Mark Nelson: Smiley Face
An hour about depression with amusing deviations
Welcomed into the room by the upbeat sound of Katrina and the Waves, Mark Nelson states that he wants to talk about depression. First diagnosed himself as a teenager, he handles the subject delicately, segueing into his annoyance at modern life. The Scottish comic's delivery is relaxed and unhurried, becoming more animated as he touches on topics that particularly irritate him. A hilarious exposé of the lies told using emoticons will have you thinking twice about using the winky face.
A father to two small children, there's plenty of personal material cultivated from family life, with highlights including the terrible gifts that kids give and a musing on which beloved children's TV character should get glassed, as well as jokes on universal subjects like gay marriage and refugees. He deals out a few bleaker home truths about life as a mature man and he's not shy in using audience members (or his own 'dad bod') to help illustrate points.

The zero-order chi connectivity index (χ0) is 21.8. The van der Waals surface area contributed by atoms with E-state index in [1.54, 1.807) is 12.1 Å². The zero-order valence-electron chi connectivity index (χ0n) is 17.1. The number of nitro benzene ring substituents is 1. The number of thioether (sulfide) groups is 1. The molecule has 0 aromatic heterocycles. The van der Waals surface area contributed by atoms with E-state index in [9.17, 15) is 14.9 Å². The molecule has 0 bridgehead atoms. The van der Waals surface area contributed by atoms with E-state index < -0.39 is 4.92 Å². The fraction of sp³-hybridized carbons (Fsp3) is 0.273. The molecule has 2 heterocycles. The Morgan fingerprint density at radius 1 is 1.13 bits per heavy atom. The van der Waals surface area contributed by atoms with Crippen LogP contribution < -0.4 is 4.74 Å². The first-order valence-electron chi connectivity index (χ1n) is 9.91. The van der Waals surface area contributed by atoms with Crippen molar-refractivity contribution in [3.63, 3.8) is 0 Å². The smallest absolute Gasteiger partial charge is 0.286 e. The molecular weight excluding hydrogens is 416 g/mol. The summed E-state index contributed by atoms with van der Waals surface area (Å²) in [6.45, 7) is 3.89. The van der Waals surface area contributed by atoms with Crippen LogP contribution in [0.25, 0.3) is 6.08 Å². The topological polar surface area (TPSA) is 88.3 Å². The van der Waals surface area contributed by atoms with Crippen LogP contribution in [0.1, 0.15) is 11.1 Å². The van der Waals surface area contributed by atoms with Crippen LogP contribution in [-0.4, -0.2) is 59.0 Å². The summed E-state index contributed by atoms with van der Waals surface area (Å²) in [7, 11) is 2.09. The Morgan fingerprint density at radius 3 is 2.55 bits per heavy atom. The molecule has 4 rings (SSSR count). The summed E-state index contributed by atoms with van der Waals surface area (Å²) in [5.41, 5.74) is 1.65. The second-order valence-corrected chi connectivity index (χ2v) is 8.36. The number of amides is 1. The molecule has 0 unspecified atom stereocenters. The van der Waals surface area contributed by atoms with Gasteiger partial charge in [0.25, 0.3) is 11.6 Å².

Returning to depression at the end of Smiley Face with a message about the importance of talking, it's easy to forget that this was the original focus in a show that handles the topic subtly, ranging freely across a variety of subjects in an easy-going hour.
Gilded Balloon Teviot, until 28 Aug (not 15), 8.45pm, £10–£12.50 (£7.50–£10).